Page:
An Analysis of Freshman Engineering Student Attitudes
The Freshman Engineering Program (FEP) in the College of Engineering (CoE) at the University of Arkansas was established in 2007 to improve the retention of first-year engineering students to the sophomore year and ultimately support the CoE long-term goal of increasing graduation rates. Since the establishment of FEP, the second-year retention rates for CoE has increased from 62% to 71%. Identifying the factors which influence retention and using the resultant information to improve the academic and student service support for freshman engineering students is critical to the continual success of our program. Towards this effort, we collect and analyze data in many areas.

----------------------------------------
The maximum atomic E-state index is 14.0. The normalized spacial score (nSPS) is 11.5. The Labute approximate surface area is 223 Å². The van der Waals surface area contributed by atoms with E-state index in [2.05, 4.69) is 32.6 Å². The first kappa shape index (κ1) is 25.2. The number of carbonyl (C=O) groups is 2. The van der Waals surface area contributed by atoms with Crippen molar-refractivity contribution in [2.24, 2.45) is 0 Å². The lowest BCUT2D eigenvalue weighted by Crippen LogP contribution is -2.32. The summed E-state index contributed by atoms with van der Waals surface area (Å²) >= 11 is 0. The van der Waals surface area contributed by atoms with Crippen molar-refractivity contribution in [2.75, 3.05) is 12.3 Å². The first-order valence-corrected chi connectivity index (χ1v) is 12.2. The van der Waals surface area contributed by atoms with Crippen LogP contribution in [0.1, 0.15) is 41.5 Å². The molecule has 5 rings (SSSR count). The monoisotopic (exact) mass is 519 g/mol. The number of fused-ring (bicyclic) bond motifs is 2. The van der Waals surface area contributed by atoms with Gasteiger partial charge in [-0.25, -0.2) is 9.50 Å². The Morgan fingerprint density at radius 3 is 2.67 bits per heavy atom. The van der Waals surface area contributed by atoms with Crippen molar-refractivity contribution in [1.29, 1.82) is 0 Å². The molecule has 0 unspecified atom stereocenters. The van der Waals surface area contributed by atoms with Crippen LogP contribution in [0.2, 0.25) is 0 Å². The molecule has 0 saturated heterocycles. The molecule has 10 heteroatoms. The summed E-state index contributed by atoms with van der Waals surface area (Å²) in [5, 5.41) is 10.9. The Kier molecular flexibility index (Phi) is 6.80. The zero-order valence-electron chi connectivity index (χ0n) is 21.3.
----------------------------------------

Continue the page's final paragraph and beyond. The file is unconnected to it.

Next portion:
This paper focuses on identifying attitudes of freshman students that come from varied backgrounds and preparation then determining the changes in those attitudes during their first semester. For this purpose, students in freshman engineering classes were given the Pittsburg Freshman Engineering Attitude Survey twice as an assignment during their first year; pre-survey at the beginning of fall semester and post-survey at the beginning of spring semester. Typical Freshman Engineering students, who are qualified to take Calculus I (on time) or Precalculus (one semester behind), enroll in Introduction to Engineering I in fall semester and Introduction to Engineering II in spring semester. Some of our students, who are qualified to take College Algebra (two semesters behind), enroll in Fundamentals of Success in Engineering Study in fall semester and move on to Introduction to Engineering I or II in spring semester. High-achieving honors students who are qualified to take Calculus II or beyond can enroll in Honors Research or Innovation Experience and Colloquium. The analysis of survey results showed that students’ perception of engineering, persistence in engineering and their desire to be involved in campus all increased from fall semester to spring semester. Our analysis for differences among the students enrolled in different types of freshman engineering classes revealed that while the confidence levels in science and math differ, the persistence in engineering, perception of engineering, study and social skills did not show significant difference between students of varied backgrounds.
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